That followed Michael Sebastian’s appointment during the summer as editor in chief of Esquire, succeeding Jay Fielden after his abrupt exit from the title. Sebastian was previously digital director at the magazine. A similar changing of the guard also took place at Cosmopolitan the previous year, with editor in chief Michele Promaulayko stepping aside in favor of digital director Jessica Pels, who has made no secret of her willingness to go to Instagram for inspiration for the magazine’s design, layouts and coverage. Her appointment also mirrored the goings on at its British counterpart as executives looked to digital director Claire Hodgson when it came to replacing Farrah Storr as editor in chief last April.
Nor is it only at Hearst Tower where this happening. Farther downtown at the World Trade Center, there have been similar shifts at Condé Nast. Perhaps grabbing the most headlines, longtime Glamour editor in chief Cindi Leive was succeeded by the relatively unknown Sam Barry and the former CNN staffer wasted no time employing her digital-first strategy, calling time on regular print editions.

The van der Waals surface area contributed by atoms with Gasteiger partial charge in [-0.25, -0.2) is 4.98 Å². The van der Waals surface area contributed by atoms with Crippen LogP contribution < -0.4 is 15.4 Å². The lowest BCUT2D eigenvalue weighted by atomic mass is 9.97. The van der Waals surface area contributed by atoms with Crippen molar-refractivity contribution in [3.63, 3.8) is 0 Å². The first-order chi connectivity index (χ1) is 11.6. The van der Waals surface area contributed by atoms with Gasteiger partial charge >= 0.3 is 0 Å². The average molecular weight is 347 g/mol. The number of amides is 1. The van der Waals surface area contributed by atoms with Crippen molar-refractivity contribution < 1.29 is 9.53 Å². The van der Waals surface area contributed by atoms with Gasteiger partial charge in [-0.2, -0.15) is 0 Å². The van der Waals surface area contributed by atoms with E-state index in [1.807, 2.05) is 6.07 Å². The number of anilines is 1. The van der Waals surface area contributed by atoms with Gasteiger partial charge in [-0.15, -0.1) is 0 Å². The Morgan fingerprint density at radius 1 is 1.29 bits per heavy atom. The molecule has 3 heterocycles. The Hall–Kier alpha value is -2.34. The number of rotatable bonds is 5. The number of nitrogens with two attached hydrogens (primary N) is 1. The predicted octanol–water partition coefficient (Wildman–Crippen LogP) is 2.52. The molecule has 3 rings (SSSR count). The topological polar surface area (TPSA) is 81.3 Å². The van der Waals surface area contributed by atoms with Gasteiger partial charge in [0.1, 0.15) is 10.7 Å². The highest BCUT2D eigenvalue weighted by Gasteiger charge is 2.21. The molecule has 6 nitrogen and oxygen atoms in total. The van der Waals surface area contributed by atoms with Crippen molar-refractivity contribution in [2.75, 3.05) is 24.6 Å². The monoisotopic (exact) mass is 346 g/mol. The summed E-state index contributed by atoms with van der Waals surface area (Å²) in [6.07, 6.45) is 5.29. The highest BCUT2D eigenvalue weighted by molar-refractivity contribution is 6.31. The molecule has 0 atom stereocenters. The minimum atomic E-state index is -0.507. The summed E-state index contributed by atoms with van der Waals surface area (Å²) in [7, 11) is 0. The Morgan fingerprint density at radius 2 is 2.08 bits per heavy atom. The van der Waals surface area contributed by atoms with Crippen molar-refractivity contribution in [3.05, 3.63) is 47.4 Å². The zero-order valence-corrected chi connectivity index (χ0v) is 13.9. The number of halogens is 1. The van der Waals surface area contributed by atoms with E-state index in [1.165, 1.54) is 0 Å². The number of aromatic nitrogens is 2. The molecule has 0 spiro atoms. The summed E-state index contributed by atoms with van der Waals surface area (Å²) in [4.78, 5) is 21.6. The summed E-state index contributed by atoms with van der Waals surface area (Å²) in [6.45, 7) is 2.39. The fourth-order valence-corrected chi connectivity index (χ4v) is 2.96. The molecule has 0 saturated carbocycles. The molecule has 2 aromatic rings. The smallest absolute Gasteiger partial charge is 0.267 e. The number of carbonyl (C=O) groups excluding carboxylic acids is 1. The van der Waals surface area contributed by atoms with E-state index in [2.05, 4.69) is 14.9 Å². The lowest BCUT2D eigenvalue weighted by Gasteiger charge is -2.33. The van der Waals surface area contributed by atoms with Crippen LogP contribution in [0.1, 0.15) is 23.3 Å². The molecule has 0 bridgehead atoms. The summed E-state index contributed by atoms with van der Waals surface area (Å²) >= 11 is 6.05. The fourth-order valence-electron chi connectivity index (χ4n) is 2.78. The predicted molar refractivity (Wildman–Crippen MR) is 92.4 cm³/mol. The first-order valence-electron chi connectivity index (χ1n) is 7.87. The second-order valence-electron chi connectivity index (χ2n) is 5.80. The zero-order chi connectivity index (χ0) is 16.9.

But whoever gets the top job at Bazaar, they will be taking on the helm at a contentious time for the company as executives and hundreds of staffers, including at Bazaar and Bazaar.com, are currently locked in a battle over the efforts to form a union at the publisher.
Staffers want to unionize in order to have some say over diversity, transparency, compensation and overall editorial standards, but Hearst executives are not giving in easily, refusing to voluntary acknowledge the union and reportedly taking a number of actions to thwart unionization. This has included setting up an anti-union web site, as well as widespread reports that it may have created union-busting social media accounts, which have since been deleted. There have also been multiple claims of management urging staffers to withdraw their union cards.
The case is now being decided by the National Labor Relations Board, the federal body that decides when an election happens since executives did not voluntarily recognize the union. Staffers currently expect an election to take place in late February.
Editor’s note: This item was updated after its initial publication to reflect the position of Stella Bugbee.
For more, see: